English Department staff members Rose Van der Zwaard and Anne Bannink are set to receive an award from the Computer-Assisted Language Instruction Consortium (CALICO) for their recent paper titled “Reversal of Participation: Roles in NS-NNS Synchronous Telecollaboration.”
This article investigates data from digital (chat and Skype) interactions between Australian and Dutch students who worked on a task with reversed expert-learner participant roles. The task was designed in such a way that the Australian native speakers of English were the (cultural) learners and the Dutch non-native speakers the experts. The aim of the study was to observe the influence of these reversed roles on participant behaviors and task performance. The data showed that in their role as cultural experts, the non-native speakers used the same task-appropriate communicative strategies as the native speakers in their language expert role, although they still fulfilled an apprentice role in the language domain. The paper concludes that the native – non-native speaker dichotomy does not do justice to the complex, emerging participant roles and identities that become interactionally salient in educational encounters and that in task design and educational practice, the situated identities of the participants should indeed be taken into account.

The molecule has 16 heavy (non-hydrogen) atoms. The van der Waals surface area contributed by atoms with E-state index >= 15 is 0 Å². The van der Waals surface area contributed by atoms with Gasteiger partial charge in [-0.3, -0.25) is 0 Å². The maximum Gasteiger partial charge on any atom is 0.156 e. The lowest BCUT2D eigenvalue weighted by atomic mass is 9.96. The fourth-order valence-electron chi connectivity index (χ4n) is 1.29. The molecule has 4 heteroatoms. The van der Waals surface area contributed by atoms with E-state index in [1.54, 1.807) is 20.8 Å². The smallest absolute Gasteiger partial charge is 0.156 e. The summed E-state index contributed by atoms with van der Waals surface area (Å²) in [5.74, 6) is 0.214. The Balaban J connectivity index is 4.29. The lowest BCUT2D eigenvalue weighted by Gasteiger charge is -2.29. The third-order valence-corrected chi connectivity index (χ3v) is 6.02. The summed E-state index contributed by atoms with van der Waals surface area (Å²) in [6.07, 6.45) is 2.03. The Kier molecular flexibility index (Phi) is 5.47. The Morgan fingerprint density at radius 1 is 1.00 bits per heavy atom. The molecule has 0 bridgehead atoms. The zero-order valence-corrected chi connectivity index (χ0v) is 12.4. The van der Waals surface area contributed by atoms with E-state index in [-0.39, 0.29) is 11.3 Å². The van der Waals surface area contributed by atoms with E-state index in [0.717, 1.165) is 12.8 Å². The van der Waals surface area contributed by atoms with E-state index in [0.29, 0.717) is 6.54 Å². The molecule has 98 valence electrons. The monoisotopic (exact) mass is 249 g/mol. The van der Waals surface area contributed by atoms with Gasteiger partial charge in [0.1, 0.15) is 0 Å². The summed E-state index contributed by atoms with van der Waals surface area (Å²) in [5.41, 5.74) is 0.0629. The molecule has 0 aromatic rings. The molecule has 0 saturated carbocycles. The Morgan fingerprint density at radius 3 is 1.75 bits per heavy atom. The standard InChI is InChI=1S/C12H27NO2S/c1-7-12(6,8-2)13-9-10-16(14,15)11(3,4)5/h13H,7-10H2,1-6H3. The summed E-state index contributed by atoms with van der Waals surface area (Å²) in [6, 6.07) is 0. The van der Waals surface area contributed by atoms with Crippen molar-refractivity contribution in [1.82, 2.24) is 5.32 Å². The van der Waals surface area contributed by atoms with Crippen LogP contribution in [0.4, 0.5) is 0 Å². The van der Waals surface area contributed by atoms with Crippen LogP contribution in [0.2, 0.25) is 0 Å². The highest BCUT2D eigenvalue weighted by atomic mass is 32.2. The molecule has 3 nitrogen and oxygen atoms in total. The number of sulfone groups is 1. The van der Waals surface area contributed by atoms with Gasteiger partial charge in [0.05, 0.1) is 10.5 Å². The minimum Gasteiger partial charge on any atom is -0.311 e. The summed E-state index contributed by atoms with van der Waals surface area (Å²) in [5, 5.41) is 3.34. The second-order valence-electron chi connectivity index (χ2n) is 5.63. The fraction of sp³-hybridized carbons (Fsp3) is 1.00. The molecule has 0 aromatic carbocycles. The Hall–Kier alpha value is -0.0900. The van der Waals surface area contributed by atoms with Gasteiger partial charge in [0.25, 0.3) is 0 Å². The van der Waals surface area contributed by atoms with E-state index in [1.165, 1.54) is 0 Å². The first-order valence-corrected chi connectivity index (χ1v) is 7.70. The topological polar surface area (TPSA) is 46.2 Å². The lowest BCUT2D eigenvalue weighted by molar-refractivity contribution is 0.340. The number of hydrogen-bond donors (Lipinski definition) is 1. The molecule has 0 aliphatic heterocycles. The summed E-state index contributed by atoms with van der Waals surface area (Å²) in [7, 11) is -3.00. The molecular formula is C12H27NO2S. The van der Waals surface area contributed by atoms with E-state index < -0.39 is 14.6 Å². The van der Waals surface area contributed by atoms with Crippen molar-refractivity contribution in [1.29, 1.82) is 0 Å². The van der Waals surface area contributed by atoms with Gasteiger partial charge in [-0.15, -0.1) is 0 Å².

Van der Zwaard, R. & Bannink, A. (2018). Reversal of participant roles in NS-NNS synchronous telecollaboration. CALICO, 35(2), 162-181.